Portland may well land another pro hockey team to replace the departed Pirates in time for the 2017-18 season, but trustees of Cross Insurance Arena are preparing for the possibility of more than one winter without a primary tenant.

On Tuesday, Godfrey Wood revealed that a potential lead investor pulled out of a deal that might have led to an East Coast Hockey League expansion franchise. Wood, who helped bring the American Hockey League Pirates to Portland from Baltimore in 1993, has been working with Brad Church to secure an ECHL team.

Church said Wednesday that the unnamed investor was encouraged with their business plan and the history of the market, but pulled out for “personal” reasons.

“The reasons he didn’t cross the finish line weren’t economic,” said Church, former chief operating officer of the AHL Pirates.

Church said his focus has changed to buying an existing ECHL franchise instead of scrambling to meet a late September application deadline for an expansion franchise.

“We’ve got a handful of guys willing to invest in the team and willing to be part of an ownership group,” he said. “We still need a few more people.”

Should such a sale and relocation happen, a new team would have to work around dates already booked at the arena for the 2017-18 season.

Neal Pratt, chair of the board of trustees’ strategic development committee, said he emphasized to Wood and Church that Spectra, the company hired to manage the county-owned arena, would continue to schedule “anything we get that is a money maker and you are going to have to work around that.”

“They understand that. We have no placeholder for them. We are aggressively marketing the facility and trying to attract as many quality events as we can. To the extent hockey becomes one, fantastic. In the meantime, we are doing everything we can to fill the arena.”

As far back as 2010, when trustees proposed a $33 million bond to renovate the arena, they considered the possibility of an extended stretch without professional hockey, Pratt said. Cumberland County voters convincingly approved the bond in November 2011 and work was completed in February 2014, shortly after the end of a protracted and at times contentious lease negotiation.

“The renovation was presented on its own merits,” Pratt said. “Certainly, hockey was part of the discussion … not the Pirates. We did not want to give the Pirates a stronger negotiating position by essentially pre-wiring their position in the then-Civic Center so that they come to us and say, ‘Now we’re here and you can’t get rid of us so you have to make these concessions in our lease negotiations.’ We didn’t want to give them that power. So we were very cautious about that.”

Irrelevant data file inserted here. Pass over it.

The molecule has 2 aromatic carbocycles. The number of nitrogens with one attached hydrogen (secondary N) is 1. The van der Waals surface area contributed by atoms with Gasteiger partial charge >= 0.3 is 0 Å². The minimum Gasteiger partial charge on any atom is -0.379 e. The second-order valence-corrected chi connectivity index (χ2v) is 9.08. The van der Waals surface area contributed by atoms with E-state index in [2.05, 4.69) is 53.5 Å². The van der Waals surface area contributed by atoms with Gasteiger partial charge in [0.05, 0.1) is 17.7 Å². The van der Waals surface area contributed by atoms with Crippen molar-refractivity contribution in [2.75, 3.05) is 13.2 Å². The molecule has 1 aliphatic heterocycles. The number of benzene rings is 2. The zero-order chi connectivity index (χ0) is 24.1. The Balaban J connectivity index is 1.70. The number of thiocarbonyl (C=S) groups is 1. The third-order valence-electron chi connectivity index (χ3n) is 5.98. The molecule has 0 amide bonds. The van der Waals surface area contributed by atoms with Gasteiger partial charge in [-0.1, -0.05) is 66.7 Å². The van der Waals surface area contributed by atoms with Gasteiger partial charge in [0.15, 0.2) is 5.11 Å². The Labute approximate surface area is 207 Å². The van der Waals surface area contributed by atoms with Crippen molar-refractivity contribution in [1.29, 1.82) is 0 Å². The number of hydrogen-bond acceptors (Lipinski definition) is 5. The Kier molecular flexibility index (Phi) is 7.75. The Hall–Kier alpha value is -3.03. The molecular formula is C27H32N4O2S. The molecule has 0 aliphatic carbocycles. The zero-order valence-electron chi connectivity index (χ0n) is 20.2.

Some argued the arena could make more money without hockey than with it. A 2010 economic study projected more income from concerts, ice shows and high school or college events than from Pirates hockey games. Pratt said the board always supported hockey, however.

“Having the building active 38 nights a year is significant,” he said. “Culturally, it provides great opportunity. It certainly brings a lot of money into the local economy.”

The University of Maine plans three college hockey games at the arena this season, two in November and one in February. Local high school teams will also use the ice for practices and games.

With prime Friday and Saturday nights no longer reserved for hockey, the arena can be more flexible for concerts and other high-revenue events.

“New options and new opportunities are available to the facility that weren’t before,” said Chris Hall, chief executive officer for the Portland Community Chamber of Commerce. “It’s not in a bad place right now, not since the renovation.”

Pratt said because of the renovations, “we’re now doing business with concert promoters that we haven’t done business with since the ’70s and ’80s. The taxpayers, in my judgment, made the right decision. That decision is going to put us in a far better place, with or without hockey, to continue making this a gathering place for the community and a place where people can be proud.”

Portland mayor Ethan Strimling hopes pro hockey returns.

“Having a hockey team down there is important not only to the Cross Insurance Arena, it’s important to local businesses,” he said. “You’re going to get a few thousand people for each of those games.”

The arena ended the fiscal year that ended June 30 with an operating loss of $85,000, substantially lower than the $600,000 deficit run up in 2014-15. Significantly, the arena earned about $40,000 from hockey operations during the 2015-16 season, a bit more than expected.

“It was our objective to break even,” Pratt said. “Because when we talk about losing money, we’re talking about the taxpayers.”

The hockey surplus does not include a $100,000 liquidated damage provision still owed by former Pirates owner Ron Cain for breaching the lease, which was scheduled to run through 2019. Pratt said he thinks there is no real dispute over that stipulation, which the trustees insisted including to guard against a mid-season departure.

The Pirates “were telling us no other team in the AHL has this, that you guys are going overboard,” said Pratt, who said the whole notion of a break-even lease means that few damages are left if a team departs after a season’s end. “I think we did a pretty good job trying to protect the taxpayers and the facility the best we could.”